BEIJING (Reuters) - China needs to further purge its oil industry of the “poison” of disgraced security chief Zhou Yongkang to ensure healthy development that lets the sector compete internationally, a former top energy executive said on Friday.
Zhou was jailed for life for corruption last year in one of the country’s most dramatic graft scandals since the 1949 revolution. Dozens of his associates have also been arrested, many in the oil industry that was one of his power bases.
Zhou was previously head of state-run China National Petroleum Corp, the parent of PetroChina.
In unusual frank public comments on the sidelines of China’s annual meeting of parliament, Fu Chengyu, former chairman of state energy giant Sinopec, said Zhou had poisoned the morals of the industry and officials.
“In the oil industry, we should further purge the poison of Zhou Yongkang. If we can’t deal with this properly we can’t have healthy development of the industry and we won’t be able to compete internationally,” Fu told a news briefing.
One of China’s most charismatic and reform-minded oil industry executives, Fu is now a member of a parliament’s largely ceremonial advisory body.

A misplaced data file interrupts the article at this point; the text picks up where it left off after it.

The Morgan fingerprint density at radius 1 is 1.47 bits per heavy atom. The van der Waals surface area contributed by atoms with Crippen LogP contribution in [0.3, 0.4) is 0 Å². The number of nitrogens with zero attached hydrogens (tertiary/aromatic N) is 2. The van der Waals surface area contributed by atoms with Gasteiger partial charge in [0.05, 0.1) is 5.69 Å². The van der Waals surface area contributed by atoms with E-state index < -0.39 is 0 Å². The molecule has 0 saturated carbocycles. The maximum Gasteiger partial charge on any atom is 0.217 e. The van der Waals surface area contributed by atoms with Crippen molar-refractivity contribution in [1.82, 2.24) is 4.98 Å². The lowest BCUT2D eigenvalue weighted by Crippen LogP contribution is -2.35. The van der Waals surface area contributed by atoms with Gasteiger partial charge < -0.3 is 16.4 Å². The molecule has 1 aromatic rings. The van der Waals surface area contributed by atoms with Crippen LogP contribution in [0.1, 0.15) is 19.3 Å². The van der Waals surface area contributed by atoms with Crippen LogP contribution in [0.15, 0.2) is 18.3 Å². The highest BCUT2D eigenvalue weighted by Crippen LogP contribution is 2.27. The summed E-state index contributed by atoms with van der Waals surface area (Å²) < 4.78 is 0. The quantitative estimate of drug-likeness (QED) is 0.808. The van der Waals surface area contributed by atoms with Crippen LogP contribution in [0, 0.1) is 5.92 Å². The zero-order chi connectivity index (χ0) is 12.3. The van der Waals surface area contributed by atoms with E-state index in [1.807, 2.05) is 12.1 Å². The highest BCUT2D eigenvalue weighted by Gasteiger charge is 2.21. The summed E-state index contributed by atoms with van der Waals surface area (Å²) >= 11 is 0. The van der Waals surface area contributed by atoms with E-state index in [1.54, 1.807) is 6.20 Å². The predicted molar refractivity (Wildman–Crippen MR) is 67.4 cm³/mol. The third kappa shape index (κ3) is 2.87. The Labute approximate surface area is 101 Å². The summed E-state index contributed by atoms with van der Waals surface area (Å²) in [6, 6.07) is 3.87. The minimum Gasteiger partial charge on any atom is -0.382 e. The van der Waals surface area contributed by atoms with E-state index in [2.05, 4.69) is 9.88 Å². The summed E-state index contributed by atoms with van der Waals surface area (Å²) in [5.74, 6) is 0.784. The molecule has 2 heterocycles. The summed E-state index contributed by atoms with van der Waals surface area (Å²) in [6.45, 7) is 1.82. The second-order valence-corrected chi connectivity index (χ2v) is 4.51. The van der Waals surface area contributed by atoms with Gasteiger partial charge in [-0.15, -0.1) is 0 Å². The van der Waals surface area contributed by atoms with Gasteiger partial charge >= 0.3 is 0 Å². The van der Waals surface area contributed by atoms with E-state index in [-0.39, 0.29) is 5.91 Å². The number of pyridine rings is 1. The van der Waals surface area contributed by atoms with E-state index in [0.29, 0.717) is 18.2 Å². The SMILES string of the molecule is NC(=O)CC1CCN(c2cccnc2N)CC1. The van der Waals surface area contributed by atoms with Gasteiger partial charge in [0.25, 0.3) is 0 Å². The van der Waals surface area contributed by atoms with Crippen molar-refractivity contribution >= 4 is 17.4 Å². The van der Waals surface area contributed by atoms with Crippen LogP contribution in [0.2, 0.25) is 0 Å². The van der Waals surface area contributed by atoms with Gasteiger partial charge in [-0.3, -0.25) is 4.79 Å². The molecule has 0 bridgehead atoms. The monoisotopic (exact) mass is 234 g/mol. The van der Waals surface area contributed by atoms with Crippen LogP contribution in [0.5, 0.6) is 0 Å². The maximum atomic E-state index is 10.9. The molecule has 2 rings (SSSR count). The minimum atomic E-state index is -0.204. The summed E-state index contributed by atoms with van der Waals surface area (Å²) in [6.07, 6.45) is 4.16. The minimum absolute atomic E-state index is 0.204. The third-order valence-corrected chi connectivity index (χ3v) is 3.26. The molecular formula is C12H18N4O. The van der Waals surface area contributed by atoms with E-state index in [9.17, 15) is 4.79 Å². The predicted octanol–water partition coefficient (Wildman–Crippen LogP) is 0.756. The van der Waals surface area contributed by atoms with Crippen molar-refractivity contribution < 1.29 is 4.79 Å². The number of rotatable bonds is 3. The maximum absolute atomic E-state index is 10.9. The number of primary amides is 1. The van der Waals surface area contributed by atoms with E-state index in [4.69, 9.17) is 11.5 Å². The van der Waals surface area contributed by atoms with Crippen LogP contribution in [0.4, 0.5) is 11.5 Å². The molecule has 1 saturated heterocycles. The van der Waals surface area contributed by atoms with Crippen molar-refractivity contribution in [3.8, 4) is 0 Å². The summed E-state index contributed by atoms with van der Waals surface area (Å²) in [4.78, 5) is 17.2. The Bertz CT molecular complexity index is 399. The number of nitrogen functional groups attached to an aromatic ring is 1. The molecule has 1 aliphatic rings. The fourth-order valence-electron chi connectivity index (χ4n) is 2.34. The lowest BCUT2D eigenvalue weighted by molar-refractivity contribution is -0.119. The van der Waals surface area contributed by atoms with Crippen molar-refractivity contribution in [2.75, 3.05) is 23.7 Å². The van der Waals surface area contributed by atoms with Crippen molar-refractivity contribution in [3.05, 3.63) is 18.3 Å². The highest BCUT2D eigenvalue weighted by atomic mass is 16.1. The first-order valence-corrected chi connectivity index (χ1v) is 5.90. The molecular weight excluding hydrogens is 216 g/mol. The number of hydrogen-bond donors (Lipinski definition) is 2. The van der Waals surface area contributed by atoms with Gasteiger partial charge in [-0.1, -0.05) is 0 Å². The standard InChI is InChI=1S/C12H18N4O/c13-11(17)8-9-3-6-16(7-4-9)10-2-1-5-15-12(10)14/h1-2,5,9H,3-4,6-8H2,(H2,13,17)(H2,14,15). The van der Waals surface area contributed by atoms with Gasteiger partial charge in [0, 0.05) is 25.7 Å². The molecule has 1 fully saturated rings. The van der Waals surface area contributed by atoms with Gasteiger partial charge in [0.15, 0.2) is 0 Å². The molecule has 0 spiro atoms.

China’s petroleum industry needs to revamp its systems and mechanisms, he said. “Deeper reforms are needed,” he added.
Beijing is expected to soon unveil a reform plan for China’s oil and gas sector, which is dominated by state giants CNPC, Sinopec and CNOOC.
Massive expansions over the past two decades have allowed the three firms to feed China’s thirst for energy, but also to become a breeding ground for corruption.
President Xi Jinping has warned that rampant corruption threatens the survival of the ruling Communist Party and has waged a war on graft in the past three years that has taken down scores of top officials in the party, the government, the military and state-owned companies.
Reporting by Chen Aizhu; Editing by Ben Blanchard and Clarence Fernandez